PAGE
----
I have procrastinated on this long enough, in part waiting for immigration news that I now have, so here comes the brief review of our first year of retirement in Mérida, Yucatán, Mexico.
The Move and Housing
At the end of January, 2014 we flew down with three suitcases, two backpacks, a 21.5″ iMac, and our cat. Tom Kuhn, the now famous Burgerteer and all around good guy picked us up at the airport and, along with his lovely wife, Debi, provided us with cat-friendly lodging on our first night here.
The next morning we met the rental agent / property manager at the house we had rented sight unseen for 3 months. Lynn was great and I highly recommend her!
At the end of that short-term lease, we moved to a longer-term rental. Tom and Debi are friends with the owners (who now live in the USA) and the house was becoming available. Debi connected us with the owners and here we are. We signed a one year lease on a lovely home in a great location and plan to renew it for at least another year.
The first three months or so we lived without a car, and that can certainly be done for far longer than that. Taxis are plentiful and reasonable and there are a variety of bus routes. In addition, almost any product or service you need can be delivered to your home. Nonetheless, it is very nice to own a car and have the freedom to take day trips, drive to the Campo Deportivo Salvador Alvarado and walk on their one kilometer track, and it is far easier for Kathy, who is legally blind, to get around with her seeing-eye husband behind the steering wheel
I came down on a residente temporal visa affixed to my passport, a temporary resident visa good for one year and renewable for three more. Kathy got a 180 vistante visa (those who tend to be technical about such things may point out that it is not technically a visa). Within 30 days I started the in-country part of getting a residente temporal card. Once that was processed, Kathy became eligible for the same status as my spouse.
This week, after the first year of temporal status my application for a change in status to residente permanente was approved. I will no longer have to go through the renewals. On Friday I will take in my new photographs and get fingerprinted and about a week later will get the card. After two years of being married to a permanent resident, Kathy will be eligible for the same status.
We used a facilitator for these processes. When we first arrived we used Yucatan Expatriate Services. The staffer who helped us there left that company and started her own, and we used her for the change in status to Permanente.
We typically go to the sports complex in Merida (Salvador Alvarado) and walk a few kilometers in the morning. We come back home and do a few light housekeeping things (like pool maintenance and keeping the patios clean), I spend some time on the internet – mostly looking at the markets and communicating with other investors. Early afternoon is usually time for some sun and/or pool time. We have lunch around 2:00. Kathy does a round of pool exercises after that and I typically take a siesta. We do shopping, a little volunteer work, communicate with family and watch a little TV. We take occasional day trips and explore new areas of Merida on Sundays.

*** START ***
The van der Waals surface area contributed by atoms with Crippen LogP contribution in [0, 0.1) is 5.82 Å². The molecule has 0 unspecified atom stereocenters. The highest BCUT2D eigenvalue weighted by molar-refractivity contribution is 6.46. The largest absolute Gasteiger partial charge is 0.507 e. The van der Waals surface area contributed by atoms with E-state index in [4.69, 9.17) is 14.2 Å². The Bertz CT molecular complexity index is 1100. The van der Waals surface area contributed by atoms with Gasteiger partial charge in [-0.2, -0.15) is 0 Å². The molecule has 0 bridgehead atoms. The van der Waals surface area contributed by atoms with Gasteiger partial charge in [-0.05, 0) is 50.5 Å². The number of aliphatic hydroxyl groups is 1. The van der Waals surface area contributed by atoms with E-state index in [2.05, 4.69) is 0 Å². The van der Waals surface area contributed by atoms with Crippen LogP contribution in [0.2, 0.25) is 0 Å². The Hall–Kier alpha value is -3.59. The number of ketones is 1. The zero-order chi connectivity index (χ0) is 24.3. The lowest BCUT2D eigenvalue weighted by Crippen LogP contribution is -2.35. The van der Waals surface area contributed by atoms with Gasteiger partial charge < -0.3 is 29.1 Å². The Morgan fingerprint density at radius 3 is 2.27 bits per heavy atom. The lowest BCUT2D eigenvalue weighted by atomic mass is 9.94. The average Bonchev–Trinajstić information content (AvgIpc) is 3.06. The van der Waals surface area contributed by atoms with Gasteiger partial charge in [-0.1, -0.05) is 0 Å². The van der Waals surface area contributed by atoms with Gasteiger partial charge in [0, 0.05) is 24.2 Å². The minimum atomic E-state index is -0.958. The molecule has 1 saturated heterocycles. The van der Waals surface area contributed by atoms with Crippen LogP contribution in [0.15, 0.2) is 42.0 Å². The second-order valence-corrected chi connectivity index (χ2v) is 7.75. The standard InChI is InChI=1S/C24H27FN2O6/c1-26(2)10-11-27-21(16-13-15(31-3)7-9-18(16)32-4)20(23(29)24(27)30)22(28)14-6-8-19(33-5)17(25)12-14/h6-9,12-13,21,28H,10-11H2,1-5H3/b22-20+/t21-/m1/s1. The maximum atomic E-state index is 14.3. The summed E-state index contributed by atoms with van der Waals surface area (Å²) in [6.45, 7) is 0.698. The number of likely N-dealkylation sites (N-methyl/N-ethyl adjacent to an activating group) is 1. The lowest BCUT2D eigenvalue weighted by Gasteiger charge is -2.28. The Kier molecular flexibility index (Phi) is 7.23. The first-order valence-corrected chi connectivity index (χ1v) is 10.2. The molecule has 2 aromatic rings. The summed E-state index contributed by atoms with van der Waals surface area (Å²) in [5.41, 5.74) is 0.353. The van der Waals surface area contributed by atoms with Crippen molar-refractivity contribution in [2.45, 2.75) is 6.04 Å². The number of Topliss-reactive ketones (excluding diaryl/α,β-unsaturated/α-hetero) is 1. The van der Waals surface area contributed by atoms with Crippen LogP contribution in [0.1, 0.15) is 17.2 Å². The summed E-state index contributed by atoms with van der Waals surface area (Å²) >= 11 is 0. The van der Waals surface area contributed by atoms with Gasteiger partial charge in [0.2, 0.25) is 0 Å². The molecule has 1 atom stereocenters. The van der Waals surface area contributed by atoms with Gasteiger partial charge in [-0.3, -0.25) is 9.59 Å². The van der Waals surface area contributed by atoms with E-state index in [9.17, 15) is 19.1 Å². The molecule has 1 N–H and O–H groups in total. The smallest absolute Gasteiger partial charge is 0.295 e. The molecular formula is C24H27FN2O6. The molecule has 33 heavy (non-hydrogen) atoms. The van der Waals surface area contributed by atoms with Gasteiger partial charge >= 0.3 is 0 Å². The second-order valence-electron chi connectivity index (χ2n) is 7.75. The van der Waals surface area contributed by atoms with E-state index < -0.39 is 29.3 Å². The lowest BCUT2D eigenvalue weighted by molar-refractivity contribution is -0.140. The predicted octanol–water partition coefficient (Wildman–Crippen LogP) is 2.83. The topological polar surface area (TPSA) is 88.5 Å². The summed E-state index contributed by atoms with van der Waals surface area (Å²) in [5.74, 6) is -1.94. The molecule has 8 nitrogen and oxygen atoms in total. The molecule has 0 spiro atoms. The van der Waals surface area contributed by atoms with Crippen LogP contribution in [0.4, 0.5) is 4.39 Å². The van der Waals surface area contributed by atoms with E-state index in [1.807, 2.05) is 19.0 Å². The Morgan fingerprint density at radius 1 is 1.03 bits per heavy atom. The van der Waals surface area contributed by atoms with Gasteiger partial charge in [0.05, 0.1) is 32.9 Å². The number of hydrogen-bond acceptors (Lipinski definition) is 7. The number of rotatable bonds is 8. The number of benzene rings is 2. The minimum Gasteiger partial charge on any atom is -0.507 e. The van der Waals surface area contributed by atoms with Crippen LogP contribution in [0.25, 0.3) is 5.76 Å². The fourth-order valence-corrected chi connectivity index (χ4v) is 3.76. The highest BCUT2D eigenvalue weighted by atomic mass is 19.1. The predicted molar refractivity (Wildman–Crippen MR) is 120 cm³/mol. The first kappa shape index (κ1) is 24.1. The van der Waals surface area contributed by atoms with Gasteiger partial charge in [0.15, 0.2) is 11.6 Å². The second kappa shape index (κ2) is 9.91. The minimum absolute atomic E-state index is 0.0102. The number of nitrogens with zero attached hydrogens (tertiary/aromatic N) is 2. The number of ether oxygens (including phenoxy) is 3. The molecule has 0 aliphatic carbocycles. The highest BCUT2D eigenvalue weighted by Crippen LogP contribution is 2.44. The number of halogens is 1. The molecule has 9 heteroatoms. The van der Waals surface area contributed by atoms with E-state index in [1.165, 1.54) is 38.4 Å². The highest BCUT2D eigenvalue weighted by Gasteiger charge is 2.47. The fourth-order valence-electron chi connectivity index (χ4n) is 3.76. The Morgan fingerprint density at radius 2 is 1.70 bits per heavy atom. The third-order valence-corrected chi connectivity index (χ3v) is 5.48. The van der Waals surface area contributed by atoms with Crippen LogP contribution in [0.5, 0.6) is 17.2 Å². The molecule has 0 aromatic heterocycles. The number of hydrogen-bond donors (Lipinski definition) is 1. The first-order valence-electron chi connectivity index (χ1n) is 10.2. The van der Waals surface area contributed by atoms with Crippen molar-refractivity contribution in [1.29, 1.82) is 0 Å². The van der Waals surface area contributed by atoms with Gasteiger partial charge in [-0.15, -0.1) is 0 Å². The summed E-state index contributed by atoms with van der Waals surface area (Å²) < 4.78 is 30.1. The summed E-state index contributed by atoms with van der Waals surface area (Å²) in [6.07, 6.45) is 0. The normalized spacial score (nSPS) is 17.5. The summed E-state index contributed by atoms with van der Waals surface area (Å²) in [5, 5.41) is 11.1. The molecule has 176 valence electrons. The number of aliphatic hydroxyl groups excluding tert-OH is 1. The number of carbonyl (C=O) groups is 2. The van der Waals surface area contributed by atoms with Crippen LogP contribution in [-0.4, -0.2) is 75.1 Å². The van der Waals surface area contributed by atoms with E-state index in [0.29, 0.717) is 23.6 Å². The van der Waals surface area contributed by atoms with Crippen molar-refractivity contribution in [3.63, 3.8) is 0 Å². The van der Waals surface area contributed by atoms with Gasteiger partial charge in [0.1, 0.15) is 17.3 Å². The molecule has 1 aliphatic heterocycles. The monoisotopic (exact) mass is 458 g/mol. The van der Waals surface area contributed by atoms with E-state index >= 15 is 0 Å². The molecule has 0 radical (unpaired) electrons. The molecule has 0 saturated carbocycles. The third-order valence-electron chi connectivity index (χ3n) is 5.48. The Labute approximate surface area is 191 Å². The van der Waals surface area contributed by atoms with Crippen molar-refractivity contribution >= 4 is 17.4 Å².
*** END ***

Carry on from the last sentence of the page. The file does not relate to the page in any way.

We have gone over to the Caribbean coast every couple of months for two or three nights. We have had company from the states a few times and taken longer vacations around the Yucatan with them. Last November I officiated a wedding vow renewal ceremony for friends and we spent a few days with them and a large group of people who flew down for that.
Last Sunday on our explorations we found the Yucatan Leones baseball stadium and plan to attend a few games in the upcoming season. We also plan to attend some symphony concerts and take advantage of other cultural events here in Merida that we missed during our first year.
Travel is a part of retirement for many people, and we will be taking a longish trip to Spain and Portugal this spring. Other than periodic trips to the States and one to visit friends who are retired on the Virgin Islands, we plan more travel in Mexico. Pre-retirement we visited Guadalajara, San Miguel de Allende, Lake Chapala, and Guanajuato, which leaves a lot still to explore!
I guess I should post a bit about this. Between pensions and Social Security we are doing fine. I manage our investment accounts. It does not take a lot of time – they are not very big – but it makes for a nice hobby for this retired research analyst. The exchange rate has moved to our personal benefit this year due to the strong dollar, but I imagine at some point in time it will move in the other direction. The cost of living seems reasonable and our resources seem to be adequate to provide us with a comfortable if somewhat frugal life. That is fine with us, because that is how we roll.
I have not kept detailed records of our expenditures or how much we spend per month on regular expenditures. I will do a blog post on that later, but we typically have a little left at the end of the month and I can’t complain much about that.
This could be more detailed, but we are headed over to Puerto Morelos tomorrow to meet friends from MA. I will try to be more regular about posting, but no promises.